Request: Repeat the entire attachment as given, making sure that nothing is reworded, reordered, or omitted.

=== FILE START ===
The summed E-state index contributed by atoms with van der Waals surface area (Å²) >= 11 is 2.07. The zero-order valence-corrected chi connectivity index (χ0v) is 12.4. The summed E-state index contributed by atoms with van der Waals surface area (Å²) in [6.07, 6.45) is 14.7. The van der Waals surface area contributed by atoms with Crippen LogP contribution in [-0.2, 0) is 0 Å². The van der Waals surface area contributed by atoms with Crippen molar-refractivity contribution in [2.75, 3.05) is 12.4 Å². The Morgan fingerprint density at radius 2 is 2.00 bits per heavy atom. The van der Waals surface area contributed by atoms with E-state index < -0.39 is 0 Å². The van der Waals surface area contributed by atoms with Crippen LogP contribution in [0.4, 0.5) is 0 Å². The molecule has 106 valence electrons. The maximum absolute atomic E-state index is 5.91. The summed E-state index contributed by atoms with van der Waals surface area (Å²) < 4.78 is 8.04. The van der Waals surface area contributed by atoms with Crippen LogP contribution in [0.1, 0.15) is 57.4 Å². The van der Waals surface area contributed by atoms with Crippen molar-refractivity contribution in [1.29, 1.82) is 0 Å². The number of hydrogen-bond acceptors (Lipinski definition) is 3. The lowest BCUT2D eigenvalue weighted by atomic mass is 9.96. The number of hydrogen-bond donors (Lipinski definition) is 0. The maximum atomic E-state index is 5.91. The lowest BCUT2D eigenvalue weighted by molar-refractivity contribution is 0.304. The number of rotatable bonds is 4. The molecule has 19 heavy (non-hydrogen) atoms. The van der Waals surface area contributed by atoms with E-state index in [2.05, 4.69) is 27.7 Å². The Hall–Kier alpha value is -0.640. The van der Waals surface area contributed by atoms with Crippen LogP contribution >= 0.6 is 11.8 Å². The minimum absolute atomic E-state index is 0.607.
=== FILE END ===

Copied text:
The summed E-state index contributed by atoms with van der Waals surface area (Å²) >= 11 is 2.07. The zero-order valence-corrected chi connectivity index (χ0v) is 12.4. The summed E-state index contributed by atoms with van der Waals surface area (Å²) in [6.07, 6.45) is 14.7. The van der Waals surface area contributed by atoms with Crippen LogP contribution in [-0.2, 0) is 0 Å². The van der Waals surface area contributed by atoms with Crippen molar-refractivity contribution in [2.75, 3.05) is 12.4 Å². The Morgan fingerprint density at radius 2 is 2.00 bits per heavy atom. The van der Waals surface area contributed by atoms with E-state index < -0.39 is 0 Å². The van der Waals surface area contributed by atoms with Crippen LogP contribution in [0.4, 0.5) is 0 Å². The molecule has 106 valence electrons. The maximum absolute atomic E-state index is 5.91. The summed E-state index contributed by atoms with van der Waals surface area (Å²) < 4.78 is 8.04. The van der Waals surface area contributed by atoms with Crippen LogP contribution in [0.1, 0.15) is 57.4 Å². The van der Waals surface area contributed by atoms with Crippen molar-refractivity contribution in [1.29, 1.82) is 0 Å². The number of hydrogen-bond acceptors (Lipinski definition) is 3. The lowest BCUT2D eigenvalue weighted by atomic mass is 9.96. The number of hydrogen-bond donors (Lipinski definition) is 0. The maximum atomic E-state index is 5.91. The lowest BCUT2D eigenvalue weighted by molar-refractivity contribution is 0.304. The number of rotatable bonds is 4. The molecule has 19 heavy (non-hydrogen) atoms. The van der Waals surface area contributed by atoms with E-state index in [2.05, 4.69) is 27.7 Å². The Hall–Kier alpha value is -0.640. The van der Waals surface area contributed by atoms with Crippen LogP contribution >= 0.6 is 11.8 Å². The minimum absolute atomic E-state index is 0.607.